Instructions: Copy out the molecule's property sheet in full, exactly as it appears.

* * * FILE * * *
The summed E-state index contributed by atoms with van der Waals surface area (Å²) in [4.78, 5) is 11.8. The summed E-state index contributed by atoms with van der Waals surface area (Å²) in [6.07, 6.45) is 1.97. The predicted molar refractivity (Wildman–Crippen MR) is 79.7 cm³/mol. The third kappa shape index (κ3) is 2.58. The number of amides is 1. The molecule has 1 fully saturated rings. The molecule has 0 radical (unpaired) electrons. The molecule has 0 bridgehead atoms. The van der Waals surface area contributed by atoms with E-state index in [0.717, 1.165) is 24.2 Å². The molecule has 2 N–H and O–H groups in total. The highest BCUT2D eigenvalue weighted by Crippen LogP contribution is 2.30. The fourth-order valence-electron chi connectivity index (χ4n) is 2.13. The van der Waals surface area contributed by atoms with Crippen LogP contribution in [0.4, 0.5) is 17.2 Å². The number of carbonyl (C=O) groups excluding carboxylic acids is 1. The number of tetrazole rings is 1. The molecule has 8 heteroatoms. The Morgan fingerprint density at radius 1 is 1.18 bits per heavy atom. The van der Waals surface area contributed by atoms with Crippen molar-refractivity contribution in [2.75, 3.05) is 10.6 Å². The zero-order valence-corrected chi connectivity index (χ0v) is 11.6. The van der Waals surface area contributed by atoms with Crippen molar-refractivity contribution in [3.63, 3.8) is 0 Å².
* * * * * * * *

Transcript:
The summed E-state index contributed by atoms with van der Waals surface area (Å²) in [4.78, 5) is 11.8. The summed E-state index contributed by atoms with van der Waals surface area (Å²) in [6.07, 6.45) is 1.97. The predicted molar refractivity (Wildman–Crippen MR) is 79.7 cm³/mol. The third kappa shape index (κ3) is 2.58. The number of amides is 1. The molecule has 1 fully saturated rings. The molecule has 0 radical (unpaired) electrons. The molecule has 0 bridgehead atoms. The van der Waals surface area contributed by atoms with E-state index in [0.717, 1.165) is 24.2 Å². The molecule has 2 N–H and O–H groups in total. The highest BCUT2D eigenvalue weighted by Crippen LogP contribution is 2.30. The fourth-order valence-electron chi connectivity index (χ4n) is 2.13. The van der Waals surface area contributed by atoms with Crippen LogP contribution in [0.4, 0.5) is 17.2 Å². The number of carbonyl (C=O) groups excluding carboxylic acids is 1. The number of tetrazole rings is 1. The molecule has 8 heteroatoms. The Morgan fingerprint density at radius 1 is 1.18 bits per heavy atom. The van der Waals surface area contributed by atoms with Crippen molar-refractivity contribution in [2.75, 3.05) is 10.6 Å². The zero-order valence-corrected chi connectivity index (χ0v) is 11.6. The van der Waals surface area contributed by atoms with Crippen molar-refractivity contribution in [3.63, 3.8) is 0 Å².